October 24, 1997
Golding supports initiative curbing bilingual classes
San Diego Mayor Susan Golding on Thursday became the third Republican U.S. Senate hopeful to endorse a proposed ballot initiative to drastically scale back bilingual education in California schools.
Golding announced her support of the so-called "English for the Children" initiative in a Sacramento appearance with Ron Unz, the Silicon Valley businessman and former GOP gubernatorial candidate spearheading the initiative drive.
"Bilingual education has gotten to the point in California today where it is really robbing Americans, American children, of the opportunity to communicate with each other, to communicate in this country, and therefore succeed," Golding said.
Golding added that bilingual education has created "a cultural segregation in which non-English speaking children may be permanently trapped in a language which ultimately continues to separate them from the mainstream economy and mainstream success in this country."
Aimed at the June 1998 ballot, the Unz initiative would require that all California public school instruction be conducted in English, allowing exceptions in limited circumstances when parents request it.
Parents could request a waiver to allow bilingual instruction in their child's native language if the child was older than 10, already fluent in English or had special needs. Individual school districts would decide whether to grant the waivers. Schools only would be required to offer bilingual education classes only if parents of 20 or more students won waivers; otherwise, schools would be required to allow the student to transfer to another public school that offered such classes.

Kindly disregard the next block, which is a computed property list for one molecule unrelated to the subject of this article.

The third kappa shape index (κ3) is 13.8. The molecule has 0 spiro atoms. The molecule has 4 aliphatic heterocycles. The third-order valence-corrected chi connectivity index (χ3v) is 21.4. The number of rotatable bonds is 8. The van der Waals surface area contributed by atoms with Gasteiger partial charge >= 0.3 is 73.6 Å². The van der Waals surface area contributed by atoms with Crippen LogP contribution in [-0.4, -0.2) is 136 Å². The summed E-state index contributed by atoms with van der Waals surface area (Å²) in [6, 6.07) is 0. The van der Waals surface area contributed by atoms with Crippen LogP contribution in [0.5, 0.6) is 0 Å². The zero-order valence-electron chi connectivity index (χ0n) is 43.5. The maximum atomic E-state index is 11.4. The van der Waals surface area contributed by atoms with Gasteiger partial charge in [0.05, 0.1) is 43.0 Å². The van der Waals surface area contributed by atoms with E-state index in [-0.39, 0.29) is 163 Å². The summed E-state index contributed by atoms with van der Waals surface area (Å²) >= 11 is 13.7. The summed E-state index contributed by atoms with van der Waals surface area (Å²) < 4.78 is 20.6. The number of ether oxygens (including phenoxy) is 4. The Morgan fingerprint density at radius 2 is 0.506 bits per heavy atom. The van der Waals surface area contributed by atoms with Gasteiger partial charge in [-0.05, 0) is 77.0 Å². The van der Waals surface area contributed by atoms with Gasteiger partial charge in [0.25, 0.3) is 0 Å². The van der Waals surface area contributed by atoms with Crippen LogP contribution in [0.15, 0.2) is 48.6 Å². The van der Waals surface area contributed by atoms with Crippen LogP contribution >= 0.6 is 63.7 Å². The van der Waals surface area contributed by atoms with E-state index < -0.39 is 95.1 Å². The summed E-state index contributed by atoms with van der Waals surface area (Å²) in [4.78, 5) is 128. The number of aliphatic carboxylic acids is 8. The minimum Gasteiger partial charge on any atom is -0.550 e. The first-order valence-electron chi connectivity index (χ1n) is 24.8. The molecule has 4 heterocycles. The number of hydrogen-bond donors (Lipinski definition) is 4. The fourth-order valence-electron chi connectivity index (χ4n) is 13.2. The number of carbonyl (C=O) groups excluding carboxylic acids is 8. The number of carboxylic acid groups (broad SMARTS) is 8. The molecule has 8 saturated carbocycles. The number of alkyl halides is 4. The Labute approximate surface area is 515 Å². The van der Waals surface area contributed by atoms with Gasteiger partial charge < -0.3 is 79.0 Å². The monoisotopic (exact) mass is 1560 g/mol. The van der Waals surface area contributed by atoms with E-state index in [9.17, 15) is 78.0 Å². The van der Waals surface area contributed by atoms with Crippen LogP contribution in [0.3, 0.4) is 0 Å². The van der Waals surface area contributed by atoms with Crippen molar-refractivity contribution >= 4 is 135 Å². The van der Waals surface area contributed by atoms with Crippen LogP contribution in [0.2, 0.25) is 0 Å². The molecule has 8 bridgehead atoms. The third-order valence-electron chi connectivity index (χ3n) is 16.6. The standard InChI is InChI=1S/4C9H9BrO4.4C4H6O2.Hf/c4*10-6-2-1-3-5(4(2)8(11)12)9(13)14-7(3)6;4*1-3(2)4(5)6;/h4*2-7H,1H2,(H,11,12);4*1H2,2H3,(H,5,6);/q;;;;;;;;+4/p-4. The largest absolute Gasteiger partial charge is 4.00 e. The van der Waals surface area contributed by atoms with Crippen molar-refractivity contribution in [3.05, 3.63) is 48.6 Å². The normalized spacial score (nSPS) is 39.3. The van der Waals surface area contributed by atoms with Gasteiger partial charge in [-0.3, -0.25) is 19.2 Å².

Opponents of the measure say these conditions are so stringent that bilingual programs would virtually disappear.
"This is a sink or swim approach," said Dolores Sanchez, a lobbyist for the California Federation of Teachers.
"These children have a right to a public education, and they have a right to understand what's going on in the classroom," she said.
But those fighting to preserve the current bilingual education system, which favors instruction in a child's primary language, may be fighting a strong current in public opinion.
A recent Los Angeles Times poll on early public sentiment on the Unz initiative showed 80 percent of all California voters supported it, with 84 percent of Latino voters doing so.
State Treasurer Matt Fong and car alarm magnate Darrell Issa, the two other announced Republican candidates for the U.S. Senate seat now held by Democrat Barbara Boxer, have previously endorsed the initiative.
Issa is already using it as a campaign issue, touting his support in radio ads airing around the state.
After Golding's announcement, the Issa campaign flooded reporters with news releases criticizing Golding for not endorsing the Unz initiative earlier and suggesting she was simply doing so now because of its apparent political popularity.
Issa's campaign noted Golding opposed a 1986 "English-only" ballot measure and has previously criticized her for opposing Proposition 187, the 1994 initiative aimed at eliminating many public services to illegal immigrants.
But Golding said she had always been interested in the Unz initiative. She said she just wanted to take time to read the fine print before lending her support.
"The bilingual education system as it exists today should be viewed as anti-immigrant," said Golding.
Boxer does not support the proposed initiative. Campaign spokesman Roy Behr said the initiative doesn't contain language requiring that students taught in English-only classrooms actually learn English.
Behr said Boxer "thinks it's important to reform bilingual education. But this initiative doesn't seem to be the best way to go about it."